MEXICO CITY – Mexico’s Communications and Transport Secretariat, or SCT, has postponed the launch of the Centenario satellite, the second orbiter of the state Mexsat communications system and previously scheduled for April 29, at the request of the manufacturing company, which detected a flaw in a similar system.
In a communique, the SCT said Friday that the request was made by Boeing Satellite Systems International, which had detected an operations failure in a satellite with characteristics similar to the Centenario, and which could have implications for the Mexican satellite.
“For the purpose of assuring the success of the Centenario’s mission and its perfect functioning once in orbit, the manufacturer of the satellite has asked for time to carry out additional studies until we can dismiss the possibility of any problem affecting the Centenario satellite,” the message said.
The satellite has been parked at Kazakhstan’s Baikonur Cosmodrome since early April “in a controlled environment, secure and monitored 24 hours a day,” it said.
The new launch date will be set in the next few days, once the manufacturer and its group of experts have finished the corresponding protocols and have made a complete evaluation of the situation.
In July 2013, the government announced the launch of Centenario for the first half of 2014, but then came a delay that Communications Secretary Gerardo Ruiz Esparza attributed to meteorological conditions and the waiting list for satellite launches at the Cosmodrome.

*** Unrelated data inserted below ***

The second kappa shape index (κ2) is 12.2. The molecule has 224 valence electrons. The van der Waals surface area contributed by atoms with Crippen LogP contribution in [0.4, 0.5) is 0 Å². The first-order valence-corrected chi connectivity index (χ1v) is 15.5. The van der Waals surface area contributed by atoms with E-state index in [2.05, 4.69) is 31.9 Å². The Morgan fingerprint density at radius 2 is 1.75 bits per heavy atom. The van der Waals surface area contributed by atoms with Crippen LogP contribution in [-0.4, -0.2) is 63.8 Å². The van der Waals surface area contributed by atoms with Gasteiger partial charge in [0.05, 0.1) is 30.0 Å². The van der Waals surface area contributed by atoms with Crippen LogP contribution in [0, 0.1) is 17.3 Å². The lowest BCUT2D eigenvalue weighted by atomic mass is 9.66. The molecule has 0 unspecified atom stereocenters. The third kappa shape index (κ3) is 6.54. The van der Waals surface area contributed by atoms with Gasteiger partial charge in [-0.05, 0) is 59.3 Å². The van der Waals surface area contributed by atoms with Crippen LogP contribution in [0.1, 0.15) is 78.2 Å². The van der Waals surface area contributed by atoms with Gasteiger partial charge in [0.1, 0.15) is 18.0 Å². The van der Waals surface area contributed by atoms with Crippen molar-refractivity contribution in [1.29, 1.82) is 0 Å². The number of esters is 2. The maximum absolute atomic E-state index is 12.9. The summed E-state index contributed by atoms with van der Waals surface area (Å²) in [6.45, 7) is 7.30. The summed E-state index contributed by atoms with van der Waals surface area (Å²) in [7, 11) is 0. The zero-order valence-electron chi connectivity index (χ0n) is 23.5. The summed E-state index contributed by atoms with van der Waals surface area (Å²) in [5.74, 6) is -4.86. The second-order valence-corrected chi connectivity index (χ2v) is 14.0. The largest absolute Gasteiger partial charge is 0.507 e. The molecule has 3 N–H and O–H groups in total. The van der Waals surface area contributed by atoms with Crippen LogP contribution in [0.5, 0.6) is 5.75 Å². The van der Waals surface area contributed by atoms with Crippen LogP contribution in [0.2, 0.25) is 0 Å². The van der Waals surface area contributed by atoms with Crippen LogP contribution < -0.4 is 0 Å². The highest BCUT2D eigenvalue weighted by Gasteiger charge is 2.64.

The satellite will have cutting-edge technology for mobile communications among individuals, vehicles, ships and aircraft, which means it will also strengthen national security.
Built to last 15 years, Centenario is part of the Mexsat program with an investment of 23.3 billion pesos (some $1.52 billion) and which will be fully operative after the launch of the Morelos 3 satellite for mobile communications at the end of the year.
The Centenario launch process will consist of five stages, from the carrier rocket’s blastoff to its separation from the satellite, followed by the satellite beginning to function 10 months after going into orbit some 36,000 kilometers (22,400 miles) from Earth and at 113 degrees longitude westward above the equator.
The satellite has an antenna 22 by 26 meters (72 by 85 feet) and the rocket weighs more than 100 tons.
The Mexsat system will be made up of the fixed communications satellite Bicentenario, and the two centers of control and communications, Centenario and Morelos 3.